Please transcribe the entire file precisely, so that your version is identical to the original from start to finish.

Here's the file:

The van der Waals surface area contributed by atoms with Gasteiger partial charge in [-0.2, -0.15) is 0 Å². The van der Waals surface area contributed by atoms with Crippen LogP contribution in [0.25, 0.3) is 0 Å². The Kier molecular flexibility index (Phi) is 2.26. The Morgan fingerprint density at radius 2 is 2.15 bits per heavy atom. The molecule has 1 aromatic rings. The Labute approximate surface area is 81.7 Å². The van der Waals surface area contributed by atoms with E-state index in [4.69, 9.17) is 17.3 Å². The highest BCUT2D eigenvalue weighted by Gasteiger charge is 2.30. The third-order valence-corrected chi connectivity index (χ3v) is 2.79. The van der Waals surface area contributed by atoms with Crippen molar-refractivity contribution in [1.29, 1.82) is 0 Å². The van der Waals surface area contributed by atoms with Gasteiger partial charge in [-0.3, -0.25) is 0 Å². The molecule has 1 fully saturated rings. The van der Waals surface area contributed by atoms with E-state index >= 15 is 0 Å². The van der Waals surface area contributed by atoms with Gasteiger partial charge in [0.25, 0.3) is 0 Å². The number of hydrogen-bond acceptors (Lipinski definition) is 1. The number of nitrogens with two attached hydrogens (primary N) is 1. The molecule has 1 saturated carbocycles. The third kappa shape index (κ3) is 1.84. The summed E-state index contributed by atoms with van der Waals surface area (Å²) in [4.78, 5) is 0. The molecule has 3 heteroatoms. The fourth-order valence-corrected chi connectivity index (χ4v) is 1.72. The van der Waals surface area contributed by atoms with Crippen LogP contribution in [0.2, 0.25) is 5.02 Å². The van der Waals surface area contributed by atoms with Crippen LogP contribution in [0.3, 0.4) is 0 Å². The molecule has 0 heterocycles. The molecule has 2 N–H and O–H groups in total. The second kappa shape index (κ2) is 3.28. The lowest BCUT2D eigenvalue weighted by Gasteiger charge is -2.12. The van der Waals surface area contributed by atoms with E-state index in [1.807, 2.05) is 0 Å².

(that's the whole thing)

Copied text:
The van der Waals surface area contributed by atoms with Gasteiger partial charge in [-0.2, -0.15) is 0 Å². The van der Waals surface area contributed by atoms with Crippen LogP contribution in [0.25, 0.3) is 0 Å². The Kier molecular flexibility index (Phi) is 2.26. The Morgan fingerprint density at radius 2 is 2.15 bits per heavy atom. The molecule has 1 aromatic rings. The Labute approximate surface area is 81.7 Å². The van der Waals surface area contributed by atoms with E-state index in [4.69, 9.17) is 17.3 Å². The highest BCUT2D eigenvalue weighted by Gasteiger charge is 2.30. The third-order valence-corrected chi connectivity index (χ3v) is 2.79. The van der Waals surface area contributed by atoms with Crippen molar-refractivity contribution in [1.29, 1.82) is 0 Å². The van der Waals surface area contributed by atoms with Gasteiger partial charge in [-0.3, -0.25) is 0 Å². The molecule has 1 fully saturated rings. The van der Waals surface area contributed by atoms with E-state index >= 15 is 0 Å². The van der Waals surface area contributed by atoms with Gasteiger partial charge in [0.25, 0.3) is 0 Å². The number of hydrogen-bond acceptors (Lipinski definition) is 1. The number of nitrogens with two attached hydrogens (primary N) is 1. The molecule has 1 saturated carbocycles. The third kappa shape index (κ3) is 1.84. The summed E-state index contributed by atoms with van der Waals surface area (Å²) in [4.78, 5) is 0. The molecule has 3 heteroatoms. The fourth-order valence-corrected chi connectivity index (χ4v) is 1.72. The van der Waals surface area contributed by atoms with Crippen LogP contribution in [0.2, 0.25) is 5.02 Å². The van der Waals surface area contributed by atoms with Crippen LogP contribution in [0.3, 0.4) is 0 Å². The molecule has 0 heterocycles. The molecule has 2 N–H and O–H groups in total. The second kappa shape index (κ2) is 3.28. The lowest BCUT2D eigenvalue weighted by Gasteiger charge is -2.12. The van der Waals surface area contributed by atoms with E-state index in [1.807, 2.05) is 0 Å².